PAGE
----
August 15

The Three Species of Black Bass and Where to Find Them


The Three Species of Black Bass and Where to Find Them

The Three Species of Black Bass and Where to Find Them

When most people think of bass, they think of the three main types of black bass. Once you fishing reading this article, you'll know where and how to fish for largemouth, smallmouth, and spotted bass.

Largemouth Bass

Anglers love the challenge of fighting a largemouth bass. Largemouth bass are aggressive feeders, and they will eat anything from insects and frogs, to small birds and rodents, but they are also intelligent animals. After a bass encounters an angler, it will learn to be wary of lures. Choose larger lures for largemouth bass, and smaller ones for smallmouth bass.

Largemouths put up a good fight. When fishermen think of sport fishing, they often think of largemouths first.

Largemouth bass prefer to seek out deeper parts of a body of water, and they prefer a slower current. They love to hide near logs, vines, and tree roots.

Largemouth bass have a wide stripe running horizontally along either side of their body, going from their eye to their tail. They also have much larger mouths than their small-mouthed cousins. The mouth of a largemouth bass extends beyond the eye.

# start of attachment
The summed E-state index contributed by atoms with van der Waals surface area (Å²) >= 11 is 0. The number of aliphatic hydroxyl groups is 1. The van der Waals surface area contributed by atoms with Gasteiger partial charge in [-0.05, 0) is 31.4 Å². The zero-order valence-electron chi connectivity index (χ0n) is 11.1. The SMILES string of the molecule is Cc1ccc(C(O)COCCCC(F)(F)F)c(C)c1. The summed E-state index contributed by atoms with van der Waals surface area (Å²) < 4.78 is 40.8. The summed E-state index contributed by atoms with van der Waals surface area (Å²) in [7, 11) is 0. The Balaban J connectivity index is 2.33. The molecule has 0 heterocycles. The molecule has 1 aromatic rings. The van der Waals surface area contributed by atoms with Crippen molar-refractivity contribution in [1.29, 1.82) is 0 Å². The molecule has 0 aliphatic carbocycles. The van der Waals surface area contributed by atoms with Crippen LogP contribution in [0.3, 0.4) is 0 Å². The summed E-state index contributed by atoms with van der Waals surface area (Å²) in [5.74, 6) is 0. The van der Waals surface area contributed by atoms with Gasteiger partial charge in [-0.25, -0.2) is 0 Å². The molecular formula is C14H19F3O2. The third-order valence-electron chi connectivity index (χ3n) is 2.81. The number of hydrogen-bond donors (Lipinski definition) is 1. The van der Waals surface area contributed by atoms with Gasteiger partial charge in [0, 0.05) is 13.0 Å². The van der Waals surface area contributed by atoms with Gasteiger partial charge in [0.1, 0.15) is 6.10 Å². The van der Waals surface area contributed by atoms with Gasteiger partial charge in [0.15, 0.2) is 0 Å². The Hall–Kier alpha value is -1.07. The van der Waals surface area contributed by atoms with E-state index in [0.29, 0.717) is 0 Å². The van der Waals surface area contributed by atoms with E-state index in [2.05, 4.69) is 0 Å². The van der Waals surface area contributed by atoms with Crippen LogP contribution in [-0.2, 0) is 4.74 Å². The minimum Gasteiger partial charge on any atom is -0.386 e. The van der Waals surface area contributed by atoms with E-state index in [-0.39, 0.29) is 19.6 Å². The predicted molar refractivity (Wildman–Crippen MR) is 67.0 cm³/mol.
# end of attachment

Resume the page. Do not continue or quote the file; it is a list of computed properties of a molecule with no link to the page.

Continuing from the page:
Smallmouth Bass

Smallmouth bass are smaller than their large-mouthed cousins, but they also put up a good fight when hooked. They prefer to dwell in colder waters and stronger currents.

Largemouth and smallmouth bass can be found in the same bodies of water, but usually one species is more dominant in a particular area.

The mouth of a smallmouth bass usually extends to the center of their eye, but not beyond that point. While a largemouth bass has more meat, many people say they prefer the taste of smallmouth bass.

Spotted Bass

Spotted bass are often mistaken for largemouth bass because of their similar coloring. While spotted bass have the same wide horizontal line running from their eye to their tail on either side of their body, but they have smaller mouths that do not extend beyond their eye. Spotties like a moderate current, like smallmouth bass, but they prefer warmer waters, like largemouth bass.

Where to Find Bass

When you go bass fishing, think about cover and structure. Cover consists of anything that bass can hide behind. A cluster of cattails or a clump of grass can provide excellent cover for a hunting bass. Structure is the general shape of the waterbed. Peaks, flats, humps, and bridges are good examples of structure.

 Bass hunt more like lionesses and less like sharks. They prefer to hide in the shadows and camouflage with their surroundings, unnoticed by their prey, until it’s time to strike. Anything from insects to birds and rodents are fair game. When fishing for bass, match your to lure to what bass prefer to eat in that area, whether it’s crickets, flies, frogs, or ducklings.

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